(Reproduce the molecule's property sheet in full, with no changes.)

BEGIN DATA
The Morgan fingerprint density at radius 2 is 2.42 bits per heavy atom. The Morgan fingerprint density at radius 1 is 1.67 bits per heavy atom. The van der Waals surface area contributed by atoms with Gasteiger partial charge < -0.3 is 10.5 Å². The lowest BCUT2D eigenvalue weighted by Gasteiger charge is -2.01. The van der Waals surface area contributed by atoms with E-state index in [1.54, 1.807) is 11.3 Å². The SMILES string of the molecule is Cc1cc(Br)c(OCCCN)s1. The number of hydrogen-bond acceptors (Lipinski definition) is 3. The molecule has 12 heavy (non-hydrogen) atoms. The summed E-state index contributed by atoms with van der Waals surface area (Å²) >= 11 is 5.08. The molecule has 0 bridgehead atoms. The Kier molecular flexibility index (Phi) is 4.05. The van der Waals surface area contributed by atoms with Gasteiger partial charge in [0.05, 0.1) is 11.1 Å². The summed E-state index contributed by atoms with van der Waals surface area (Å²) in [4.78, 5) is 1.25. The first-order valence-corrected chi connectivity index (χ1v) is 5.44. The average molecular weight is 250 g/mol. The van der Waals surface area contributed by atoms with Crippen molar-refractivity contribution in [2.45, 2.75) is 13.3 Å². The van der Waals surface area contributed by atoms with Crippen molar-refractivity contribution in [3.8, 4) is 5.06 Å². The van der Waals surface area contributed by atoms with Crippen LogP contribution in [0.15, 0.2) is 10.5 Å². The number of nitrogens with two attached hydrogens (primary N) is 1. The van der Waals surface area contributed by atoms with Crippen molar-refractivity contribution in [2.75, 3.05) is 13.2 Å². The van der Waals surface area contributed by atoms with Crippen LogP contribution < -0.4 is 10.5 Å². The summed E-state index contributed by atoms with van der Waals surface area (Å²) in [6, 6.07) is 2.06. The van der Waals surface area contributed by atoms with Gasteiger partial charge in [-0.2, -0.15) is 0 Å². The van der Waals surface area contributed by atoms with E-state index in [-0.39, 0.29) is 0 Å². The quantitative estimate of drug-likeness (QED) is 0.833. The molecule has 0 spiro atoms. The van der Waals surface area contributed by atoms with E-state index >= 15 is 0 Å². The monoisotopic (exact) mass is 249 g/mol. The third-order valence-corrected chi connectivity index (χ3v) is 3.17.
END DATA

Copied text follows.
The Morgan fingerprint density at radius 2 is 2.42 bits per heavy atom. The Morgan fingerprint density at radius 1 is 1.67 bits per heavy atom. The van der Waals surface area contributed by atoms with Gasteiger partial charge < -0.3 is 10.5 Å². The lowest BCUT2D eigenvalue weighted by Gasteiger charge is -2.01. The van der Waals surface area contributed by atoms with E-state index in [1.54, 1.807) is 11.3 Å². The SMILES string of the molecule is Cc1cc(Br)c(OCCCN)s1. The number of hydrogen-bond acceptors (Lipinski definition) is 3. The molecule has 12 heavy (non-hydrogen) atoms. The summed E-state index contributed by atoms with van der Waals surface area (Å²) >= 11 is 5.08. The molecule has 0 bridgehead atoms. The Kier molecular flexibility index (Phi) is 4.05. The van der Waals surface area contributed by atoms with Gasteiger partial charge in [0.05, 0.1) is 11.1 Å². The summed E-state index contributed by atoms with van der Waals surface area (Å²) in [4.78, 5) is 1.25. The first-order valence-corrected chi connectivity index (χ1v) is 5.44. The average molecular weight is 250 g/mol. The van der Waals surface area contributed by atoms with Crippen molar-refractivity contribution in [2.45, 2.75) is 13.3 Å². The van der Waals surface area contributed by atoms with Crippen molar-refractivity contribution in [3.8, 4) is 5.06 Å². The van der Waals surface area contributed by atoms with Crippen LogP contribution in [0.15, 0.2) is 10.5 Å². The number of nitrogens with two attached hydrogens (primary N) is 1. The van der Waals surface area contributed by atoms with Crippen molar-refractivity contribution in [2.75, 3.05) is 13.2 Å². The van der Waals surface area contributed by atoms with Crippen LogP contribution < -0.4 is 10.5 Å². The summed E-state index contributed by atoms with van der Waals surface area (Å²) in [6, 6.07) is 2.06. The van der Waals surface area contributed by atoms with Gasteiger partial charge in [-0.2, -0.15) is 0 Å². The van der Waals surface area contributed by atoms with E-state index in [-0.39, 0.29) is 0 Å². The quantitative estimate of drug-likeness (QED) is 0.833. The molecule has 0 spiro atoms. The van der Waals surface area contributed by atoms with E-state index >= 15 is 0 Å². The monoisotopic (exact) mass is 249 g/mol. The third-order valence-corrected chi connectivity index (χ3v) is 3.17.